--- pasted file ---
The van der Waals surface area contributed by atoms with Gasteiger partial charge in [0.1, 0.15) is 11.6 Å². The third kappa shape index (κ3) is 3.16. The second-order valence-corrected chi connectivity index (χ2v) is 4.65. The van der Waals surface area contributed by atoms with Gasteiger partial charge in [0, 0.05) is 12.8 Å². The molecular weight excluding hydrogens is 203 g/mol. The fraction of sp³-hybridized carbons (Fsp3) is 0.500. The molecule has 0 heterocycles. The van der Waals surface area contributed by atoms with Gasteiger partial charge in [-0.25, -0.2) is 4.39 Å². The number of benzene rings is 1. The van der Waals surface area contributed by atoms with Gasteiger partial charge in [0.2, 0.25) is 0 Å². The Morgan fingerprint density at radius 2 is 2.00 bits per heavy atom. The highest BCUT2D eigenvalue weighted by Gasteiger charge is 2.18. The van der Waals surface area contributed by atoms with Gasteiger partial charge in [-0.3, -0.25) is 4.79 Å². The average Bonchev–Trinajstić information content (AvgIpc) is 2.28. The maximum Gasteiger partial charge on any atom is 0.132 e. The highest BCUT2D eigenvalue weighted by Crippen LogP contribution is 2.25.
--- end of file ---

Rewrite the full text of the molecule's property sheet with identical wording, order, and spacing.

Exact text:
The van der Waals surface area contributed by atoms with Gasteiger partial charge in [0.1, 0.15) is 11.6 Å². The third kappa shape index (κ3) is 3.16. The second-order valence-corrected chi connectivity index (χ2v) is 4.65. The van der Waals surface area contributed by atoms with Gasteiger partial charge in [0, 0.05) is 12.8 Å². The molecular weight excluding hydrogens is 203 g/mol. The fraction of sp³-hybridized carbons (Fsp3) is 0.500. The molecule has 0 heterocycles. The van der Waals surface area contributed by atoms with Gasteiger partial charge in [-0.25, -0.2) is 4.39 Å². The number of benzene rings is 1. The van der Waals surface area contributed by atoms with Gasteiger partial charge in [0.2, 0.25) is 0 Å². The Morgan fingerprint density at radius 2 is 2.00 bits per heavy atom. The highest BCUT2D eigenvalue weighted by Gasteiger charge is 2.18. The van der Waals surface area contributed by atoms with Gasteiger partial charge in [-0.3, -0.25) is 4.79 Å². The average Bonchev–Trinajstić information content (AvgIpc) is 2.28. The maximum Gasteiger partial charge on any atom is 0.132 e. The highest BCUT2D eigenvalue weighted by Crippen LogP contribution is 2.25.